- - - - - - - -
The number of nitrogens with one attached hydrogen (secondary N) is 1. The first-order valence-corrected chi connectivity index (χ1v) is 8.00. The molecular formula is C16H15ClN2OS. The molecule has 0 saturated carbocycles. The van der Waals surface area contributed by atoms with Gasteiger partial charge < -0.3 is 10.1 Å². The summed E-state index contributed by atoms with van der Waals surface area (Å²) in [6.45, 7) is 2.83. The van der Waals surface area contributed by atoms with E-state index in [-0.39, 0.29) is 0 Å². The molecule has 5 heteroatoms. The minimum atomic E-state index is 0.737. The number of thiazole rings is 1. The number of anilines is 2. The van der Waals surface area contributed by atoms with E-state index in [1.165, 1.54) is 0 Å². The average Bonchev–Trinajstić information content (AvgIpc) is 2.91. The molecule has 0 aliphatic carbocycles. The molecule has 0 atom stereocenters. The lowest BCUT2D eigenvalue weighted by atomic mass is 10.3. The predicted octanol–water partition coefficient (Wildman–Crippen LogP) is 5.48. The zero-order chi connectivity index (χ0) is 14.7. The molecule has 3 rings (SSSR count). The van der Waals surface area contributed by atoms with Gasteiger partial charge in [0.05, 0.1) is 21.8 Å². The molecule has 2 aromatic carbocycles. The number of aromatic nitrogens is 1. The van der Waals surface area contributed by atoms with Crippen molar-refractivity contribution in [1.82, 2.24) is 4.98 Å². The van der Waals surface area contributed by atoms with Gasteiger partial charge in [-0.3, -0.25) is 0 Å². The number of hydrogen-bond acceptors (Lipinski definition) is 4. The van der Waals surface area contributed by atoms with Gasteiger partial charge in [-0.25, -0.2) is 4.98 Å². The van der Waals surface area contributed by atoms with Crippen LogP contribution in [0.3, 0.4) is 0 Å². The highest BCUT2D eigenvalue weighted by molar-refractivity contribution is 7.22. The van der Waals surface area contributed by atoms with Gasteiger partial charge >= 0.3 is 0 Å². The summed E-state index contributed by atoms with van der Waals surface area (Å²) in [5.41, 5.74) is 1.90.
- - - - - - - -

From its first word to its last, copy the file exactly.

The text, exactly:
The number of nitrogens with one attached hydrogen (secondary N) is 1. The first-order valence-corrected chi connectivity index (χ1v) is 8.00. The molecular formula is C16H15ClN2OS. The molecule has 0 saturated carbocycles. The van der Waals surface area contributed by atoms with Gasteiger partial charge < -0.3 is 10.1 Å². The summed E-state index contributed by atoms with van der Waals surface area (Å²) in [6.45, 7) is 2.83. The van der Waals surface area contributed by atoms with E-state index in [-0.39, 0.29) is 0 Å². The molecule has 5 heteroatoms. The minimum atomic E-state index is 0.737. The number of thiazole rings is 1. The number of anilines is 2. The van der Waals surface area contributed by atoms with E-state index in [1.165, 1.54) is 0 Å². The average Bonchev–Trinajstić information content (AvgIpc) is 2.91. The molecule has 0 aliphatic carbocycles. The molecule has 0 atom stereocenters. The lowest BCUT2D eigenvalue weighted by atomic mass is 10.3. The predicted octanol–water partition coefficient (Wildman–Crippen LogP) is 5.48. The zero-order chi connectivity index (χ0) is 14.7. The molecule has 3 rings (SSSR count). The van der Waals surface area contributed by atoms with Gasteiger partial charge in [0.05, 0.1) is 21.8 Å². The molecule has 2 aromatic carbocycles. The number of aromatic nitrogens is 1. The van der Waals surface area contributed by atoms with Crippen molar-refractivity contribution in [1.82, 2.24) is 4.98 Å². The van der Waals surface area contributed by atoms with Gasteiger partial charge in [-0.3, -0.25) is 0 Å². The number of hydrogen-bond acceptors (Lipinski definition) is 4. The van der Waals surface area contributed by atoms with Gasteiger partial charge in [-0.25, -0.2) is 4.98 Å². The van der Waals surface area contributed by atoms with Crippen LogP contribution in [0.3, 0.4) is 0 Å². The highest BCUT2D eigenvalue weighted by molar-refractivity contribution is 7.22. The van der Waals surface area contributed by atoms with Gasteiger partial charge >= 0.3 is 0 Å². The summed E-state index contributed by atoms with van der Waals surface area (Å²) in [5.41, 5.74) is 1.90.